The next issue of my newsletter, Digital Education, will be a short one focused on robots and AI. (I'm still writing the one concerned with the question, "Is educational research worth the paper it's written on?")
I think a lot of nonsense has been written about AI, about how a 'bot' will take over the teaching, differentiation and assessment functions. I suppose that could be the case, but where I think the potential lies is in taking away the drudgery, leaving the teacher to be discerning and creative. I'll give a couple of examples.
Many moons ago, there was a big deal made about Learning Management Systems. That is software that can test a pupil, in Mathematics, say, set them tasks at an appropriate level, generate a report, and test again and then set the next task, and so on. It was found that the best results were gained by putting puipils on the automated system for around 15 or 20 minutes. The software was good in saving the teacher a lot of time and grunt work, and generating reports that the teacher could use as the basis for being more creative and innovative.
Now, I realise that AI is much more intelligent than that software of the late 1990s, and maybe could ask the right questions and be creative. But a good teacher will pick up a fleeting expression on a pupil's face when she says "Oh I get it" when what she really means is "I'd better say that I understand because otherwise my classmates will think I'm stupid and the teacher will lose patience with me." When there's a bot or a robot that can detect that, I may start to become concerned. However, call me an optimist, but I think we're some way off from that despite the strides made in developing apparently emotionally intelligent bots. That's why the article I wrote for Teach Secondary about AI was fairly upbeat (see Robots Aren’t Replacing Teachers, But The Rise Of Artificial Intelligence Could Make Our Lives Easier And Improve Education).
Another example of where a computer can do the hack work, leaving the teacher to focus on essentials, is when you use a spreadsheet for grading. I suggested, tongue-in-cheek, that you could set up a spreadsheet to generate randon grades for all your pupils -- See 6 ways to respond to requests for pointless data.
Yet there's a serious point there. If you use the 'rand between' function (sorry to get technical), you can have the spreadsheet generate randm grades between certain numbers or letters, such as between 1 and 7 or between A and G. Because of the law of averages, there's a pretty good chance that most of the randomly-generated grades would turn out to be the ones you'd have assigned to the pupils anyway. That means that you could quickly go through the list of names and grades, and alter the ones that are quite obviously wrong.
If this smacks of too much reliance on chance, here's a more sensible version of the same thing, minus the random element. Use a look-up table to say what grades or levels pupils have attained or are likely to attain, given their marks in an exam.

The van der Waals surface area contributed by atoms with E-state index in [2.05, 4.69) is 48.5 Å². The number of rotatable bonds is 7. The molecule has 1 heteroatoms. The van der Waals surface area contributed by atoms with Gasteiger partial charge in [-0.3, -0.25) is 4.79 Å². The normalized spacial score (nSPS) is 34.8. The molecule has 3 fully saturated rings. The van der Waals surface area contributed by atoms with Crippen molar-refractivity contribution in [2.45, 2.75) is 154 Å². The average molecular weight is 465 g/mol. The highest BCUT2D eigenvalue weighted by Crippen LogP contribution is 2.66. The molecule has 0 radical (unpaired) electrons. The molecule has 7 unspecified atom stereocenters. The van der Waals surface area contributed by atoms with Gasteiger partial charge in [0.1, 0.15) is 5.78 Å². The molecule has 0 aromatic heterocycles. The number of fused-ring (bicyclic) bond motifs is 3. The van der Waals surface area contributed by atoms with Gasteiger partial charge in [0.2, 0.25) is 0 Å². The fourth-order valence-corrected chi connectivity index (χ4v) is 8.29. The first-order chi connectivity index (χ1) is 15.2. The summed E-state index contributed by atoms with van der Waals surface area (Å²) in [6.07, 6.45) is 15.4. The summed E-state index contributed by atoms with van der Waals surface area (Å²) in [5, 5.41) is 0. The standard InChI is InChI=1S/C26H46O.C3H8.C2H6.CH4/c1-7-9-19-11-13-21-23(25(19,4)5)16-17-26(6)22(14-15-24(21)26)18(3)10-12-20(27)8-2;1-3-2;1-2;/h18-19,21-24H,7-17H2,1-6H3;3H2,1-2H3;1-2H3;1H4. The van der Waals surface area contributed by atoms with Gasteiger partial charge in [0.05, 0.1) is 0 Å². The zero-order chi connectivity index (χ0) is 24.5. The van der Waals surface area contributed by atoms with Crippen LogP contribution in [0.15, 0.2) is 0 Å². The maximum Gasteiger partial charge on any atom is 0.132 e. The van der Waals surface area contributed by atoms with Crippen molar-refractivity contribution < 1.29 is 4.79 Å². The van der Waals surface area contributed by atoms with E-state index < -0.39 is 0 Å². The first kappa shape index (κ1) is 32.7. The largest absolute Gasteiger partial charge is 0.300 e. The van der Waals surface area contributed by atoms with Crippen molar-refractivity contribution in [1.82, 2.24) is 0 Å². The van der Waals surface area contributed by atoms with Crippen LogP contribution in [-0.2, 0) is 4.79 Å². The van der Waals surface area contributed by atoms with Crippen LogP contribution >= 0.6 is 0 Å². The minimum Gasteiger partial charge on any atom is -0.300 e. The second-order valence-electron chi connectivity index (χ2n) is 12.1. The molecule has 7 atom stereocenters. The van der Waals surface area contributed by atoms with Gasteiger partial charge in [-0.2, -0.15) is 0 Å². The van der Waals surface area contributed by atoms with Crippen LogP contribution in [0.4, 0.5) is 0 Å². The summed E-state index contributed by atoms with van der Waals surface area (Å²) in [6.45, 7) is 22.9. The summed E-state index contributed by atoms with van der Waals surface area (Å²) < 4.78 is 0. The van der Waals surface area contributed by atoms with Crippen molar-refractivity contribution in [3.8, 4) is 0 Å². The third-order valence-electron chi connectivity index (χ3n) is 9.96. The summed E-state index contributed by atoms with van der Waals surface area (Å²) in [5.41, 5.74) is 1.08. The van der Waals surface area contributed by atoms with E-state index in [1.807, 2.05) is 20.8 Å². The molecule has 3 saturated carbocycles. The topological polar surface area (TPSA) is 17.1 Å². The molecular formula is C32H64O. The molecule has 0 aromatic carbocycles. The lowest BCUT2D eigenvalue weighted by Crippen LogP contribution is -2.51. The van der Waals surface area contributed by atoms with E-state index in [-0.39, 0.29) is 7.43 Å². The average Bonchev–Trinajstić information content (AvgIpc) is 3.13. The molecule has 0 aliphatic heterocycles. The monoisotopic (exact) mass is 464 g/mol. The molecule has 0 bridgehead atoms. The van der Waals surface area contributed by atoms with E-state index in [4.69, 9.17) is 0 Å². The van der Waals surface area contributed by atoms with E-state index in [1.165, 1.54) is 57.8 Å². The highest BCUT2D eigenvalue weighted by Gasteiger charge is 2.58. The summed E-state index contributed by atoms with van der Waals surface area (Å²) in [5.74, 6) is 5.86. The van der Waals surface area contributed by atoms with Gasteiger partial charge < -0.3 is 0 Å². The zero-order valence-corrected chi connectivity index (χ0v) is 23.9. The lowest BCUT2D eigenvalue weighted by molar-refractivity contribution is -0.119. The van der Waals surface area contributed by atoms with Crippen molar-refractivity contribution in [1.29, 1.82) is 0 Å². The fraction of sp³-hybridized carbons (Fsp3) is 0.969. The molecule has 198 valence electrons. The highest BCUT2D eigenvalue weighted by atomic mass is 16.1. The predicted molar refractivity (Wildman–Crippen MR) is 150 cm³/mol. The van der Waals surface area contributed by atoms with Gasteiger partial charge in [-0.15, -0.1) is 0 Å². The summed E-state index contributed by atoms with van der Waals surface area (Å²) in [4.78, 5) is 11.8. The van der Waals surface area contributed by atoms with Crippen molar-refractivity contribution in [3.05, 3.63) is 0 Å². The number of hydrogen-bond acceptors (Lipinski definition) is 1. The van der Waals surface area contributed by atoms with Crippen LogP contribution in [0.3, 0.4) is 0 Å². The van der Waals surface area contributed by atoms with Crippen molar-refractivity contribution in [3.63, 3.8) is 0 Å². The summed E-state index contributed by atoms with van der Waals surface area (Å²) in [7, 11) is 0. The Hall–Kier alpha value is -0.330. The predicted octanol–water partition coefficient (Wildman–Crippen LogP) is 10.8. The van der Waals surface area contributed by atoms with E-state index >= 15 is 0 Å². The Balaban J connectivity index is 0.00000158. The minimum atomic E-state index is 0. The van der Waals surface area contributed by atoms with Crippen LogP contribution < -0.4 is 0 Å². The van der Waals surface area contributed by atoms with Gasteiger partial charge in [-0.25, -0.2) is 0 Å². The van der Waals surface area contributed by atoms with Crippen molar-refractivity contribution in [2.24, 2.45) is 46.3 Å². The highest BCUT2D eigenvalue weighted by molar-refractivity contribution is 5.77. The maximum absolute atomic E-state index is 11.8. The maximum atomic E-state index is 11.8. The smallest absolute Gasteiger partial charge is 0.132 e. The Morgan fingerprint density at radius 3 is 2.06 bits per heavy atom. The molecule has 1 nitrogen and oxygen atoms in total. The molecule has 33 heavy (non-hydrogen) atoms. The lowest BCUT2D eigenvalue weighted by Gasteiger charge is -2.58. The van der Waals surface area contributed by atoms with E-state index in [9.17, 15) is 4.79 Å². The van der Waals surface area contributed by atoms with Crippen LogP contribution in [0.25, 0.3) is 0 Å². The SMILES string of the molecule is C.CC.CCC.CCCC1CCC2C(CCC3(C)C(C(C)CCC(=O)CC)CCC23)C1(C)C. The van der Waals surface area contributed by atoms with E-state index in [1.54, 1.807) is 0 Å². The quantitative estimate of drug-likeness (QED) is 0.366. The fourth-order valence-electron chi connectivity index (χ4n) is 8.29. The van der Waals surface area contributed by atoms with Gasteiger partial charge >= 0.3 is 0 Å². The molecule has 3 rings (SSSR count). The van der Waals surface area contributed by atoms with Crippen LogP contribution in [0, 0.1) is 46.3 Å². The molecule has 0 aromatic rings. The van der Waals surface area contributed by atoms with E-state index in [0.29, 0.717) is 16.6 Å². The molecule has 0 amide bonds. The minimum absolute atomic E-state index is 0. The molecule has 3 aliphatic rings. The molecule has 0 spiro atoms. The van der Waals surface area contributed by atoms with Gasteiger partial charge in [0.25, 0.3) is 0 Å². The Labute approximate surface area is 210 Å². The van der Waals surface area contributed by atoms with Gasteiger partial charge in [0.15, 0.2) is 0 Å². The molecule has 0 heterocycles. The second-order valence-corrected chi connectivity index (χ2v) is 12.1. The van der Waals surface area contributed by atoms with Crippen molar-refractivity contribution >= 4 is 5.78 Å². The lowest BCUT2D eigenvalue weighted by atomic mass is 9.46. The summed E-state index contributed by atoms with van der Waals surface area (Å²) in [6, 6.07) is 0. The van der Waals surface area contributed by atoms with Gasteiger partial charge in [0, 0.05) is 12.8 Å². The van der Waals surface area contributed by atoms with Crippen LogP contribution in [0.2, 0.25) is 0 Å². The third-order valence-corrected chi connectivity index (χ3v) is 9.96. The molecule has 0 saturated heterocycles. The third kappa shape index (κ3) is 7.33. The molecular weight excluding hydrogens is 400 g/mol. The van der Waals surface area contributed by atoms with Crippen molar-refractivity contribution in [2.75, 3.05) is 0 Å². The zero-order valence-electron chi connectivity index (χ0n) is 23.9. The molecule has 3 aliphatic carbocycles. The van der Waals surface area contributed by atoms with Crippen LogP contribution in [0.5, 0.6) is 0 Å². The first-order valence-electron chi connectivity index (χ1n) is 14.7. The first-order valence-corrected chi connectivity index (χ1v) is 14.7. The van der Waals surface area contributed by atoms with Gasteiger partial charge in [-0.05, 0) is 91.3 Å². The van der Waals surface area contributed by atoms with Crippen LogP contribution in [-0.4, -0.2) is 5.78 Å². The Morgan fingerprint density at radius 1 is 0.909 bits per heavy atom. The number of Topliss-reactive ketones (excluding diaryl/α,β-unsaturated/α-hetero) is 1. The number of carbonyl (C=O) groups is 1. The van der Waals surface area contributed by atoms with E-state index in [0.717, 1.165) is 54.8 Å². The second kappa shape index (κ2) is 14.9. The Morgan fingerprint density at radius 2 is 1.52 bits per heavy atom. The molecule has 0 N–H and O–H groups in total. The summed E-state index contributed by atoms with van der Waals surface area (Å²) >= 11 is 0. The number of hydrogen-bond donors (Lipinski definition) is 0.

The alternative would be to go through the same process yourself, looking at each pupil's mark, and then reading a table to see what grade that equates to. That takes ages (I know, I've done it), while a spreadsheet takes no time at all. It's daft not to use it in my opinion.
You could go further. If you then use conditional formatting to highlight the ones that are very high and those which are very low, the highlights will enable you to very quickly focus on the 'outliers' and explore further if needs be.
In each of these scenarios the computer has been used to crunch through a load of data and highlighted the entries that seem to need further scrutiny. You would still need to look at all the data in each case, but the conputer would save you a lot of time.
If this all sounds like taking away the teacher's integrity, I don't see it like that. I'll give an example from the world of writing. There is software that can analyse sports results and then generate a news report from them. The number-crunching is brilliant; the reports I've read that have been generated automatically are as dull as ditchwater. A mention of the weather, for example, would probably say:
"It was minus 5 degrees Celcius, and the wind chill factor made it feel like minus 10."
You would be very unlikely to get the sort of line used by Hugh McIlvanney:
“It was the kind of wind that seemed to peel the flesh off your bones and come back for the marrow.”
(Quoted in Hugh McIlvanney remains the matchless Master, by Norman Giller.)
Nevertheless, the writing software could be used to generate a lot of the sentences from the data, leaving the writer more time to do the creative stuff. To be honest, I'm not entirely convinced myself, but I'd love to try something like this. I'm still waiting for someone to invent a computer program featured in the 1960s series The Avengers. In one episode, it showed romance novels being churned out automatically by playing the piano! The soft passages were translated into slushy passages in the book, while the dramatic bits were interpreted as the hero's obstacles and cliffhangers. Sounds logical to me, and a lot easier than sitting down staring at a blank sheet of paper!
Anyway, more of AI etc in my newsletter, Digital Education, which you can sign up for here: Newsletter. It's free, it's been going for 17 years, and you won't get spammed -- so what are you waiting for?